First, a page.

A very interesting finding is that research has shown that introverted empaths tend to have greater sensitivity to dopamine than extroverts. (Too bad, I'm an ambivert, so where should I stay? :)) ) This means that introverted empaths or sensitive people need less dopamine to feel happy. It’s quite a discovery! This could then explain why introverted people are more content to be alone, engage in quiet activities like reading, meditation and need less external stimulation.



Obviously, the science behind empathy shows that the brains of hypersensitive people and empaths are connected for other people

While for someone with a typical brain it may be easier to disconnect from others, for the highly sensitive it is not as easy. In fact, a highly sensitive person's brain is actually programmed for other people, the science behind empathy started to prove it. It is known that in social situations the brain becomes more active, so when a highly sensitive person is in a social environment, their brain becomes more attentive to their surroundings and other people nearby.


Final Thoughts

I guess I'm not extrapolating when I say that empathy can be particularly overwhelming given the overwhelmingly negative emotional input present in our modern world. This is especially true for empaths and highly sensitive people who have high empathy and low tolerance for negative emotions, especially if they can't do anything to help and turn the negative into a positive.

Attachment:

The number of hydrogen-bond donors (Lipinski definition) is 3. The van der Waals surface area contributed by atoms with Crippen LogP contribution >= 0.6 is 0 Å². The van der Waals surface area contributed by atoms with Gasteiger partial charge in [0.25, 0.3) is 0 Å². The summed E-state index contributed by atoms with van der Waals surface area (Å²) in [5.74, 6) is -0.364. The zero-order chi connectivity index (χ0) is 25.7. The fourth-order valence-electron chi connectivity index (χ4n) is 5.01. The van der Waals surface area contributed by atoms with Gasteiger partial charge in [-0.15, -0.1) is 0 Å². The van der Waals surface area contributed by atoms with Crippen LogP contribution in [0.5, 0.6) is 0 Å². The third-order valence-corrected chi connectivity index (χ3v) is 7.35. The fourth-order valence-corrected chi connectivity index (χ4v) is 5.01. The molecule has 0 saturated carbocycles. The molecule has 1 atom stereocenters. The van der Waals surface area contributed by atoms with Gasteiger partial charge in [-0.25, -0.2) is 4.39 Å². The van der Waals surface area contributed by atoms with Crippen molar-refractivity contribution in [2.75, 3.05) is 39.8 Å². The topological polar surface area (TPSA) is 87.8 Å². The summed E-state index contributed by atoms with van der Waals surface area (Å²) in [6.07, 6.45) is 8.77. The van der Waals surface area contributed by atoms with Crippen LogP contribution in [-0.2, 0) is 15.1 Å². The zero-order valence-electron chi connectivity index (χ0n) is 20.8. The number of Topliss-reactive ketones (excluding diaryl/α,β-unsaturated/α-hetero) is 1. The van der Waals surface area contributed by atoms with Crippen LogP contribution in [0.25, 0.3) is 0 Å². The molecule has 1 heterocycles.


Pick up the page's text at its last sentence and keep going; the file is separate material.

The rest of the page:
Yet scientists have discovered preliminary evidence that empathy isn't just about feelings, it's also about science. Somehow these discoveries help my sensitive and empathetic nature be validated, after many years of believing I had a problem. I sincerely hope that this will help others like me to present scientific explanations, whenever they are belittled or dismissed by people who are very skeptical of their traits.


As the mysteries of the brain continue to unfold their secrets, we must cherish this gift and be very grateful to have been born with it.

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If people started seeing emotions as an absolutely beautiful part of who we are as human beings, rather than fearing or suppressing them, they would learn more about their own emotions, and those of others. By having these keys in hand, empathy would come naturally to them.


Empathy plays an essential role in human nature that makes us social beings. Not only does it help us become more social and moral beings, but empathy is also important in helping us understand the intentions and actions of others. This helps us function as a unit in society.


Having the ability to share experiences with other beings while having insight into their thoughts is nothing short of magical. Empathy truly is a super power!